The next wine, Cantenac-Brown, was a much needed step-up in quality. Deeply coloured with a classic Margaux nose, this was full of tobacco and cassis-blueberry fruit. The acidity was fresh and the tannins were ripe. All in all, it was an elegant 2010 and was definitely worthy of 94 points.
Two other wines which greatly impressed me were Chateau Lascombes and Chateau Rauzan-Segla. The former was a dark, sweet, generous and well-structured wine with both good acidity and polished tannins. Another 94 pointer.
At Rauzan-Segla, John Kolassa has fashioned a really impressive 2010 that delivers elegance and finesse. The tannins were firm but ripe and were held in check by some very impressive acidity and gorgeous plum fruit flavours supported by notes of plum, blackcurrant, tobacco and minerals. 95 points.
What this first snapshot suggested to me was that this is a vintage that we need to approach with careful attention to selection. Perhaps there is a lack of consistency?
Our next appointment was at the Third Growth (yet generally considered to be “Super Second”) Chateau Palmer. It is always a pleasure to visit Palmer during En Primeur week and today’s tasting was no exception. In 2009, Palmer produced one of the top wines of the vintage, meaning winemaker Thomas Duroux had a tough act to follow. However, I think Duroux may have done it again thanks to the estate’s magnificent terroir, the low yields, strict selection and skilled winemaking. The estate’s second wine – Alter Ego - was outstanding once again and was surprisingly approachable. Palmer has a high percentage of Merlot in its vineyards and the rumour that Merlot had done exceptionally well in 2010 was backed-up by the way this wine performed.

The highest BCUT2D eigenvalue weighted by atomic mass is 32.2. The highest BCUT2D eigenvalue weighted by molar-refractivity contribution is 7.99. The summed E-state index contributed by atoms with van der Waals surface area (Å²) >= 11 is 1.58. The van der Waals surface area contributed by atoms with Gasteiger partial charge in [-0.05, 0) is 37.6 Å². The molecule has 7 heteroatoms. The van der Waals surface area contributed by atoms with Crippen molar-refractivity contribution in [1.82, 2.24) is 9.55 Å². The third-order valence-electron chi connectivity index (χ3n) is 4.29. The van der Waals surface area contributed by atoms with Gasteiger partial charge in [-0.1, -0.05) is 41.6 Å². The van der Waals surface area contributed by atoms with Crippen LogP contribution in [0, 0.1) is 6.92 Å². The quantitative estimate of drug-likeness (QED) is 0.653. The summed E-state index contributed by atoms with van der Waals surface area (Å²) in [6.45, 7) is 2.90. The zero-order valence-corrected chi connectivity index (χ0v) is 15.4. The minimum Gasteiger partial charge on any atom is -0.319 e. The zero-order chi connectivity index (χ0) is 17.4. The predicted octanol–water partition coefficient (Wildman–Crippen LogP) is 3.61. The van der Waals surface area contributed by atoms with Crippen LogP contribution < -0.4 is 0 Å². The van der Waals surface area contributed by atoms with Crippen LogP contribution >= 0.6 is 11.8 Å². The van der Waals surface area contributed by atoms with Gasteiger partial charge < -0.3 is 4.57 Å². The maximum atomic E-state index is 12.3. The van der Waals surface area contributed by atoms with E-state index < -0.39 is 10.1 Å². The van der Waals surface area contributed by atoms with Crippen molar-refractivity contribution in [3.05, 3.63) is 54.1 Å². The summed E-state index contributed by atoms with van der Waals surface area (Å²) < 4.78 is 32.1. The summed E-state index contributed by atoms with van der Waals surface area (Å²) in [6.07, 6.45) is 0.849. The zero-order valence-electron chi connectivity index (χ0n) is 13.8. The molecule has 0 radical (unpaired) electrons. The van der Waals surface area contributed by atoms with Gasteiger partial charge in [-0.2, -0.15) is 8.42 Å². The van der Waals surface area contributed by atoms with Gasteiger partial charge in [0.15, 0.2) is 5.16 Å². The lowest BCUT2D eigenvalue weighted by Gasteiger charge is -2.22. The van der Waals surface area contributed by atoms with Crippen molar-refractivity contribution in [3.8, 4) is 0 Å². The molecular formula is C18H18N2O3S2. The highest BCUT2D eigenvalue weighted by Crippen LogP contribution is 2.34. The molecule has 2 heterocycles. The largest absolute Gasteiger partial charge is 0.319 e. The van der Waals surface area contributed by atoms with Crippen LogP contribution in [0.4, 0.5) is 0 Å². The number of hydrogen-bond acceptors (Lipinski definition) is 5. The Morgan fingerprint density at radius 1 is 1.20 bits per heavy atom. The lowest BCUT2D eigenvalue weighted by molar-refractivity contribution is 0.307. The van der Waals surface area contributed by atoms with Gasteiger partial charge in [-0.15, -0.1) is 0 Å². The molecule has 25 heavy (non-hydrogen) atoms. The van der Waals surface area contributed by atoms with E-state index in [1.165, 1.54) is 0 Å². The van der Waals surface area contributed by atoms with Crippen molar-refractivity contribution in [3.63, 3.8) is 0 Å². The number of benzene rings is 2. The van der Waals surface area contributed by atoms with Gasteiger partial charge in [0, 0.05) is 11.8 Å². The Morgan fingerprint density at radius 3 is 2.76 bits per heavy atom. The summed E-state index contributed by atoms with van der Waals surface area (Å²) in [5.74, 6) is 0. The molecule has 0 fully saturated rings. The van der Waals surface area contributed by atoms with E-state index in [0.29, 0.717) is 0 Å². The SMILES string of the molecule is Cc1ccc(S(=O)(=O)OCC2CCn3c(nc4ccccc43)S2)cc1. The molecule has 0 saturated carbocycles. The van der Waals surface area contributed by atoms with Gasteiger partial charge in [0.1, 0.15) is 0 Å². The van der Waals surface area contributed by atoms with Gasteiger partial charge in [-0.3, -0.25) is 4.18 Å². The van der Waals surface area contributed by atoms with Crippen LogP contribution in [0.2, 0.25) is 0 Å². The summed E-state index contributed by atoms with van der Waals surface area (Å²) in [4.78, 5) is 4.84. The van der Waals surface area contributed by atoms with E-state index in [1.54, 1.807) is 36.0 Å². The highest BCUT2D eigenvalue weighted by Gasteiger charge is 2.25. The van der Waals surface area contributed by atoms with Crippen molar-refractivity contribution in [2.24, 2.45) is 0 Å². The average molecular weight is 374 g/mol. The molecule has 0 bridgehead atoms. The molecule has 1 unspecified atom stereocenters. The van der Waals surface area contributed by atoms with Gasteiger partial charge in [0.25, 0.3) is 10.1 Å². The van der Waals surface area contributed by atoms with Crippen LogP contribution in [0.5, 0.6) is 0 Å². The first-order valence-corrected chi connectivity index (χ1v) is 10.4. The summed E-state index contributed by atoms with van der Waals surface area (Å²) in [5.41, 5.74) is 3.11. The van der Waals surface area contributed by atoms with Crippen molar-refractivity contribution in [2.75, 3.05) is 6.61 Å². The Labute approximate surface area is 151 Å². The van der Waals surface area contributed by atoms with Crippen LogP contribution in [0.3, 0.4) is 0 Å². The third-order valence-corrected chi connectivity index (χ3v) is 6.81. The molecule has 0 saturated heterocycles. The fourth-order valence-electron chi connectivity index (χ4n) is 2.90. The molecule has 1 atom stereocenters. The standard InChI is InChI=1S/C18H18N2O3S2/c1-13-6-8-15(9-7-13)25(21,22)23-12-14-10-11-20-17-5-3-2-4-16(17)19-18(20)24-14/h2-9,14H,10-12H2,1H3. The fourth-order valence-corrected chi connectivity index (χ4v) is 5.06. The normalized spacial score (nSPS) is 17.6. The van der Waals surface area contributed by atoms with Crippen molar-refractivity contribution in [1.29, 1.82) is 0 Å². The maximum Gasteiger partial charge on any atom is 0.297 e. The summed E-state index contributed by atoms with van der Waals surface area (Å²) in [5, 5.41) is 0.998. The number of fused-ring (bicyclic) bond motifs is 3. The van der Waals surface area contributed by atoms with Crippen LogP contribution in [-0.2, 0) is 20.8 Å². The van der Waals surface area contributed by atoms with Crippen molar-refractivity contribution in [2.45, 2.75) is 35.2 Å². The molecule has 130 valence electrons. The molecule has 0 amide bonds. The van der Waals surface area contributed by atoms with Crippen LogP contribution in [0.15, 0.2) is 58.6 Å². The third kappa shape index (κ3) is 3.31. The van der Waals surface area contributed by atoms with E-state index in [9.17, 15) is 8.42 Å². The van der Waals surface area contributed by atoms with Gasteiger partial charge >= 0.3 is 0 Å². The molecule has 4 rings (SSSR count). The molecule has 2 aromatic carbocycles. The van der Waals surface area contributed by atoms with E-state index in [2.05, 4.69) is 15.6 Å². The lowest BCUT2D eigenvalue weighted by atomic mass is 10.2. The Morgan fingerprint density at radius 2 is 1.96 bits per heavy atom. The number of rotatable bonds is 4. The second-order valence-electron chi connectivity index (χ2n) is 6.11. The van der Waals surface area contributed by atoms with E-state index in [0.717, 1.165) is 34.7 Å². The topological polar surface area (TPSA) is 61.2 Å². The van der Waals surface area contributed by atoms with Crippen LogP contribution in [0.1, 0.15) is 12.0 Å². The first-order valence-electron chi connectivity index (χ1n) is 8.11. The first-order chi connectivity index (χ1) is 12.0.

The wine was bright, full, rich and sweet, with just a hint of eucalyptus on the finish – classic Palmer. It was also surprisingly big at 14.4%. However, it also has a very low pH at 3.35 which means that it retains a wonderfully fresh acidity. Great fruit, freshness and structure - easily 94 points.
Although the Alter Ego was easier to taste, it was no hardship to sample the Grand Vin either. Surprisingly, the 2010 Palmer had even more Merlot in the blend than the Alter Ego! However, this also meant that the resulting wine was simply breathtaking. This had leather, cream, oodles of black fruit, chocolate, spice, mint and the most fabulous tannin structure balanced by pinpoint acidity. Again, the wine was big and generous (14.5%), but the way it was structured meant that it carried the alcohol quite effortlessly. My thoughts are that this is a 99 point wine and is a definite contender for wine of the vintage.
According to Thomas, he believes that the acidity in these wines was the key to their success. ‘It’s the freshness and the acidity which counterbalances the tannin. There’s no question this will definitely be a very long-lived vintage.’ Interestingly, Duroux also said that 2009 was much more voluptuous than 2010, which I would certainly agree with. He also observed that 2010 was actually more like 2000 rather than 2005. ‘Except that, to me, 2010 is a much more concentrated version.’ Make no mistake; this is clearly a “vin de garde”.
Above: Tasting at Chateau Palmer
After our Palmer visit a spot of lunch was urgently required, so we stopped off for a much needed pit-stop at Le Savoie restaurant in the village of Margaux. In the afternoon, we stepped it up a gear or two when we visited both Chateau Margaux and Chateau Haut-Brion. These two estates told us even more about the vintage and the promise of 2010 Bordeaux. I will share my thoughts on them shortly, so check back here soon...